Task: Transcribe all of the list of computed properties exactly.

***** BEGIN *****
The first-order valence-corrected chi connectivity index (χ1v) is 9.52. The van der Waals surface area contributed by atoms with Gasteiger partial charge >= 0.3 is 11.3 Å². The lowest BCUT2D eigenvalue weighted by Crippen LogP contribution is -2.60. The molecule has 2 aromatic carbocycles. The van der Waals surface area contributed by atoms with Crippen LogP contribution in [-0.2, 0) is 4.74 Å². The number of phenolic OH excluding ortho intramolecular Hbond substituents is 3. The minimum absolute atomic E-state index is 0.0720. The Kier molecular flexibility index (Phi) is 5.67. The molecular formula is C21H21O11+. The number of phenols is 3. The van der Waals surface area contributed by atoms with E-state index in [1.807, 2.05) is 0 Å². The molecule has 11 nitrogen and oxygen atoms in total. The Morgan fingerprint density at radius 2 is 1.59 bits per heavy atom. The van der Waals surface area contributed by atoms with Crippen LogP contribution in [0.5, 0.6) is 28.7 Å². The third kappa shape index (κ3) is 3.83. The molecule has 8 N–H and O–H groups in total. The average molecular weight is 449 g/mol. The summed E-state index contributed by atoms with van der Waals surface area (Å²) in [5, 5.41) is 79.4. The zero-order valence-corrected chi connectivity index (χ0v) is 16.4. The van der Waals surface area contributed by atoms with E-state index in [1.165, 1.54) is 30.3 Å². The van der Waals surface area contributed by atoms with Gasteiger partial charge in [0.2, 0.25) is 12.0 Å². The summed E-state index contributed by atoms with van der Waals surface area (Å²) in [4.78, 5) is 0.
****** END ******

The first-order valence-corrected chi connectivity index (χ1v) is 9.52. The van der Waals surface area contributed by atoms with Gasteiger partial charge >= 0.3 is 11.3 Å². The lowest BCUT2D eigenvalue weighted by Crippen LogP contribution is -2.60. The molecule has 2 aromatic carbocycles. The van der Waals surface area contributed by atoms with Crippen LogP contribution in [-0.2, 0) is 4.74 Å². The number of phenolic OH excluding ortho intramolecular Hbond substituents is 3. The minimum absolute atomic E-state index is 0.0720. The Kier molecular flexibility index (Phi) is 5.67. The molecular formula is C21H21O11+. The number of phenols is 3. The van der Waals surface area contributed by atoms with E-state index in [1.807, 2.05) is 0 Å². The molecule has 11 nitrogen and oxygen atoms in total. The Morgan fingerprint density at radius 2 is 1.59 bits per heavy atom. The van der Waals surface area contributed by atoms with Crippen LogP contribution in [0.5, 0.6) is 28.7 Å². The third kappa shape index (κ3) is 3.83. The molecule has 8 N–H and O–H groups in total. The average molecular weight is 449 g/mol. The summed E-state index contributed by atoms with van der Waals surface area (Å²) in [5, 5.41) is 79.4. The zero-order valence-corrected chi connectivity index (χ0v) is 16.4. The van der Waals surface area contributed by atoms with E-state index in [1.165, 1.54) is 30.3 Å². The van der Waals surface area contributed by atoms with Gasteiger partial charge in [0.2, 0.25) is 12.0 Å². The summed E-state index contributed by atoms with van der Waals surface area (Å²) in [4.78, 5) is 0.